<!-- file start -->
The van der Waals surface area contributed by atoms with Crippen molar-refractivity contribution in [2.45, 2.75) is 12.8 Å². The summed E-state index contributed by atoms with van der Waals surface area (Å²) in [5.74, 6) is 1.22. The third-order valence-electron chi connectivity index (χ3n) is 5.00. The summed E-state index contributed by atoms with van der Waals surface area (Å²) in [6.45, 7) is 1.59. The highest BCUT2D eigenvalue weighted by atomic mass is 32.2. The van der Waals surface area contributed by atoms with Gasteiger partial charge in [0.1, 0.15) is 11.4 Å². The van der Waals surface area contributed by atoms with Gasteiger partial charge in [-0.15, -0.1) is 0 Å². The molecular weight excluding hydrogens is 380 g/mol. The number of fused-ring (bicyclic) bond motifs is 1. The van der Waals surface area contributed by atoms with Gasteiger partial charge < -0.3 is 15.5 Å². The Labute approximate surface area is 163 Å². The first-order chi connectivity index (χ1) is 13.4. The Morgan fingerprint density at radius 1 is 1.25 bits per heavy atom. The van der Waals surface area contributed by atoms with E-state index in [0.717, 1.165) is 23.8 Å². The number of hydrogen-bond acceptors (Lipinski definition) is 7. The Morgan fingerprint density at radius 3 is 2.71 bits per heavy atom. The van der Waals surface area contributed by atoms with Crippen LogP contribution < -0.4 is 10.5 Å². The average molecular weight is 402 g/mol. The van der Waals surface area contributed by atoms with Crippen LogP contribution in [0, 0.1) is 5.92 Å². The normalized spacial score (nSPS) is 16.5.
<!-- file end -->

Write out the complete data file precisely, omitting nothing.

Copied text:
The van der Waals surface area contributed by atoms with Crippen molar-refractivity contribution in [2.45, 2.75) is 12.8 Å². The summed E-state index contributed by atoms with van der Waals surface area (Å²) in [5.74, 6) is 1.22. The third-order valence-electron chi connectivity index (χ3n) is 5.00. The summed E-state index contributed by atoms with van der Waals surface area (Å²) in [6.45, 7) is 1.59. The highest BCUT2D eigenvalue weighted by atomic mass is 32.2. The van der Waals surface area contributed by atoms with Gasteiger partial charge in [0.1, 0.15) is 11.4 Å². The van der Waals surface area contributed by atoms with Gasteiger partial charge in [-0.15, -0.1) is 0 Å². The molecular weight excluding hydrogens is 380 g/mol. The number of fused-ring (bicyclic) bond motifs is 1. The van der Waals surface area contributed by atoms with Gasteiger partial charge < -0.3 is 15.5 Å². The Labute approximate surface area is 163 Å². The first-order chi connectivity index (χ1) is 13.4. The Morgan fingerprint density at radius 1 is 1.25 bits per heavy atom. The van der Waals surface area contributed by atoms with E-state index in [0.717, 1.165) is 23.8 Å². The number of hydrogen-bond acceptors (Lipinski definition) is 7. The Morgan fingerprint density at radius 3 is 2.71 bits per heavy atom. The van der Waals surface area contributed by atoms with Crippen LogP contribution < -0.4 is 10.5 Å². The average molecular weight is 402 g/mol. The van der Waals surface area contributed by atoms with Crippen LogP contribution in [0, 0.1) is 5.92 Å². The normalized spacial score (nSPS) is 16.5.